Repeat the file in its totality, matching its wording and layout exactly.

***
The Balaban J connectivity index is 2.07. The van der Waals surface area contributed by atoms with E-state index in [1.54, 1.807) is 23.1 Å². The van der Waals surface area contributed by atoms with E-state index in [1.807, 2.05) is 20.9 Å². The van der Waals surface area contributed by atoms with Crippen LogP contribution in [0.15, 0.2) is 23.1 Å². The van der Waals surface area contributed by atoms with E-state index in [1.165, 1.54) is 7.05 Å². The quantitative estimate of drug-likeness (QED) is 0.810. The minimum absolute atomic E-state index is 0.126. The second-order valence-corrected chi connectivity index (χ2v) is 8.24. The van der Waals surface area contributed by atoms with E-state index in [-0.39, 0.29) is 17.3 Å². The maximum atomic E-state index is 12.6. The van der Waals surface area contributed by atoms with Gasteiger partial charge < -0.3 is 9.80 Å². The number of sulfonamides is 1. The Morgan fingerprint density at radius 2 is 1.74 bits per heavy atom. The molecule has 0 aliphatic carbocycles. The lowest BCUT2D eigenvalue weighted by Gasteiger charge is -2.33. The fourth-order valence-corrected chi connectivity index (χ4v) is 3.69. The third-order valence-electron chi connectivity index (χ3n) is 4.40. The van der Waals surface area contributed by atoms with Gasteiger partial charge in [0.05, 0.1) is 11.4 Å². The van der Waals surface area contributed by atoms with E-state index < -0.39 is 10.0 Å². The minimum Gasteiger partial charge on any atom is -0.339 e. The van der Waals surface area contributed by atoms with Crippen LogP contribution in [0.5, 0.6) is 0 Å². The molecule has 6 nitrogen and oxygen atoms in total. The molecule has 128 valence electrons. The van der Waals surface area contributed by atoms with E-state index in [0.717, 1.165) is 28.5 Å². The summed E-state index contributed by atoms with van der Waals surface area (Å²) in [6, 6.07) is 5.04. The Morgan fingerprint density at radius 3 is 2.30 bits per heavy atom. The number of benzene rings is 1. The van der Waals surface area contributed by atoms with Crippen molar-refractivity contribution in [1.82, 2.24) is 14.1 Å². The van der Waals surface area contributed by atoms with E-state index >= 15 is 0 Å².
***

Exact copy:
The Balaban J connectivity index is 2.07. The van der Waals surface area contributed by atoms with E-state index in [1.54, 1.807) is 23.1 Å². The van der Waals surface area contributed by atoms with E-state index in [1.807, 2.05) is 20.9 Å². The van der Waals surface area contributed by atoms with Crippen LogP contribution in [0.15, 0.2) is 23.1 Å². The van der Waals surface area contributed by atoms with E-state index in [1.165, 1.54) is 7.05 Å². The quantitative estimate of drug-likeness (QED) is 0.810. The minimum absolute atomic E-state index is 0.126. The second-order valence-corrected chi connectivity index (χ2v) is 8.24. The van der Waals surface area contributed by atoms with E-state index in [-0.39, 0.29) is 17.3 Å². The maximum atomic E-state index is 12.6. The van der Waals surface area contributed by atoms with Gasteiger partial charge < -0.3 is 9.80 Å². The number of sulfonamides is 1. The Morgan fingerprint density at radius 2 is 1.74 bits per heavy atom. The molecule has 0 aliphatic carbocycles. The lowest BCUT2D eigenvalue weighted by Gasteiger charge is -2.33. The fourth-order valence-corrected chi connectivity index (χ4v) is 3.69. The third-order valence-electron chi connectivity index (χ3n) is 4.40. The van der Waals surface area contributed by atoms with Gasteiger partial charge in [0.05, 0.1) is 11.4 Å². The van der Waals surface area contributed by atoms with E-state index < -0.39 is 10.0 Å². The minimum Gasteiger partial charge on any atom is -0.339 e. The van der Waals surface area contributed by atoms with Crippen LogP contribution in [0.5, 0.6) is 0 Å². The molecule has 6 nitrogen and oxygen atoms in total. The molecule has 128 valence electrons. The van der Waals surface area contributed by atoms with E-state index in [0.717, 1.165) is 28.5 Å². The summed E-state index contributed by atoms with van der Waals surface area (Å²) in [6, 6.07) is 5.04. The Morgan fingerprint density at radius 3 is 2.30 bits per heavy atom. The number of benzene rings is 1. The van der Waals surface area contributed by atoms with Crippen molar-refractivity contribution in [1.82, 2.24) is 14.1 Å². The van der Waals surface area contributed by atoms with E-state index >= 15 is 0 Å².